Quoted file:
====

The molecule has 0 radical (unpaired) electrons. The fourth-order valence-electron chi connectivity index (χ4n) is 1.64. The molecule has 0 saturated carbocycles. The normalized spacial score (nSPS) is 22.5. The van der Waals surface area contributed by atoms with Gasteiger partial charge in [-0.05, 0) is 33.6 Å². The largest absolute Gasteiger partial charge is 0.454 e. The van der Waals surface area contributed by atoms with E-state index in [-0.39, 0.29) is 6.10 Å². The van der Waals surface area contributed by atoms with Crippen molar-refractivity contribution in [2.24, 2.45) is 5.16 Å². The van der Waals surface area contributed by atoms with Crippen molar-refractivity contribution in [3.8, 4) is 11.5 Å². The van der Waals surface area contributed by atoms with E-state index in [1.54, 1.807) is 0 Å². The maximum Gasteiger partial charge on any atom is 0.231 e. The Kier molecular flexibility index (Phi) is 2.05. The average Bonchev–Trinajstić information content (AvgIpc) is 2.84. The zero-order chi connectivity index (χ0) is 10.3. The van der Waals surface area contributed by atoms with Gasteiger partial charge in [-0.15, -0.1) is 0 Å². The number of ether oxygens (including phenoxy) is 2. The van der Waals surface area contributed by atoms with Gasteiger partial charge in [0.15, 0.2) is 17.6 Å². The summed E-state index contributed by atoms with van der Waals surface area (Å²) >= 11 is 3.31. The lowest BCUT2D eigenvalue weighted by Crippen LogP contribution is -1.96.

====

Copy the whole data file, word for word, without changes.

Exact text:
The molecule has 0 radical (unpaired) electrons. The fourth-order valence-electron chi connectivity index (χ4n) is 1.64. The molecule has 0 saturated carbocycles. The normalized spacial score (nSPS) is 22.5. The van der Waals surface area contributed by atoms with Gasteiger partial charge in [-0.05, 0) is 33.6 Å². The largest absolute Gasteiger partial charge is 0.454 e. The van der Waals surface area contributed by atoms with E-state index in [-0.39, 0.29) is 6.10 Å². The van der Waals surface area contributed by atoms with Crippen molar-refractivity contribution in [2.24, 2.45) is 5.16 Å². The van der Waals surface area contributed by atoms with Crippen molar-refractivity contribution in [3.8, 4) is 11.5 Å². The van der Waals surface area contributed by atoms with E-state index in [1.54, 1.807) is 0 Å². The maximum Gasteiger partial charge on any atom is 0.231 e. The Kier molecular flexibility index (Phi) is 2.05. The average Bonchev–Trinajstić information content (AvgIpc) is 2.84. The zero-order chi connectivity index (χ0) is 10.3. The van der Waals surface area contributed by atoms with Gasteiger partial charge in [-0.15, -0.1) is 0 Å². The number of ether oxygens (including phenoxy) is 2. The van der Waals surface area contributed by atoms with Gasteiger partial charge in [0.15, 0.2) is 17.6 Å². The summed E-state index contributed by atoms with van der Waals surface area (Å²) >= 11 is 3.31. The lowest BCUT2D eigenvalue weighted by Crippen LogP contribution is -1.96.